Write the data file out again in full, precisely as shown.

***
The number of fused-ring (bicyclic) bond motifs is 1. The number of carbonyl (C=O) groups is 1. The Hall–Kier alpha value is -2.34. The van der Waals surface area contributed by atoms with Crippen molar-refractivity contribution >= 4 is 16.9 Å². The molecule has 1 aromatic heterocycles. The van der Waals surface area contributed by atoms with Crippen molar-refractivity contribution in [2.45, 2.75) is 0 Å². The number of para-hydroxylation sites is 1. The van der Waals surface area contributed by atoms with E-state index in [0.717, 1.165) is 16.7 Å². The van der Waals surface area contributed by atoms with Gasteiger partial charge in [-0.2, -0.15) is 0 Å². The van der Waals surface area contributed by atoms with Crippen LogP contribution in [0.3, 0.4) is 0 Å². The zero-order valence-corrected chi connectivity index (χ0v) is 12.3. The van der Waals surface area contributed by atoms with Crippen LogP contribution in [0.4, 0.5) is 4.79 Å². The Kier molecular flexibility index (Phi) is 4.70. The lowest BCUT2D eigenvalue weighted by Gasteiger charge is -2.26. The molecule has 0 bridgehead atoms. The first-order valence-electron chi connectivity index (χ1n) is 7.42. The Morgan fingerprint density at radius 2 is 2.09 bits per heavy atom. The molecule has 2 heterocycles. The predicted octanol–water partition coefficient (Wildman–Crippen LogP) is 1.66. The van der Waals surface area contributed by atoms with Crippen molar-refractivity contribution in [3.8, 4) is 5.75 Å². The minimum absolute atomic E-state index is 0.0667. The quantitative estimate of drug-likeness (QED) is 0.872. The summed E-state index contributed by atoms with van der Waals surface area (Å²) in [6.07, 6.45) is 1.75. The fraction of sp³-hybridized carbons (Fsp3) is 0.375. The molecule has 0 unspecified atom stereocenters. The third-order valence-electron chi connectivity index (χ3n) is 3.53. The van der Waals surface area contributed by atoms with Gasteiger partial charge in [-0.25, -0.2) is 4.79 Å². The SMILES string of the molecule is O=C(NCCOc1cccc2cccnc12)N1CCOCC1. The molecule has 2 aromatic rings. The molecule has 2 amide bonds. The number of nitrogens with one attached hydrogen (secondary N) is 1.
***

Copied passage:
The number of fused-ring (bicyclic) bond motifs is 1. The number of carbonyl (C=O) groups is 1. The Hall–Kier alpha value is -2.34. The van der Waals surface area contributed by atoms with Crippen molar-refractivity contribution >= 4 is 16.9 Å². The molecule has 1 aromatic heterocycles. The van der Waals surface area contributed by atoms with Crippen molar-refractivity contribution in [2.45, 2.75) is 0 Å². The number of para-hydroxylation sites is 1. The van der Waals surface area contributed by atoms with E-state index in [0.717, 1.165) is 16.7 Å². The van der Waals surface area contributed by atoms with Gasteiger partial charge in [-0.2, -0.15) is 0 Å². The van der Waals surface area contributed by atoms with Crippen LogP contribution in [0.3, 0.4) is 0 Å². The zero-order valence-corrected chi connectivity index (χ0v) is 12.3. The van der Waals surface area contributed by atoms with Crippen LogP contribution in [0.4, 0.5) is 4.79 Å². The Kier molecular flexibility index (Phi) is 4.70. The lowest BCUT2D eigenvalue weighted by Gasteiger charge is -2.26. The molecule has 0 bridgehead atoms. The first-order valence-electron chi connectivity index (χ1n) is 7.42. The Morgan fingerprint density at radius 2 is 2.09 bits per heavy atom. The molecule has 2 heterocycles. The predicted octanol–water partition coefficient (Wildman–Crippen LogP) is 1.66. The van der Waals surface area contributed by atoms with Crippen molar-refractivity contribution in [3.8, 4) is 5.75 Å². The minimum absolute atomic E-state index is 0.0667. The quantitative estimate of drug-likeness (QED) is 0.872. The summed E-state index contributed by atoms with van der Waals surface area (Å²) in [6.07, 6.45) is 1.75. The fraction of sp³-hybridized carbons (Fsp3) is 0.375. The molecule has 0 unspecified atom stereocenters. The third-order valence-electron chi connectivity index (χ3n) is 3.53. The van der Waals surface area contributed by atoms with Gasteiger partial charge in [-0.25, -0.2) is 4.79 Å². The SMILES string of the molecule is O=C(NCCOc1cccc2cccnc12)N1CCOCC1. The molecule has 2 aromatic rings. The molecule has 2 amide bonds. The number of nitrogens with one attached hydrogen (secondary N) is 1.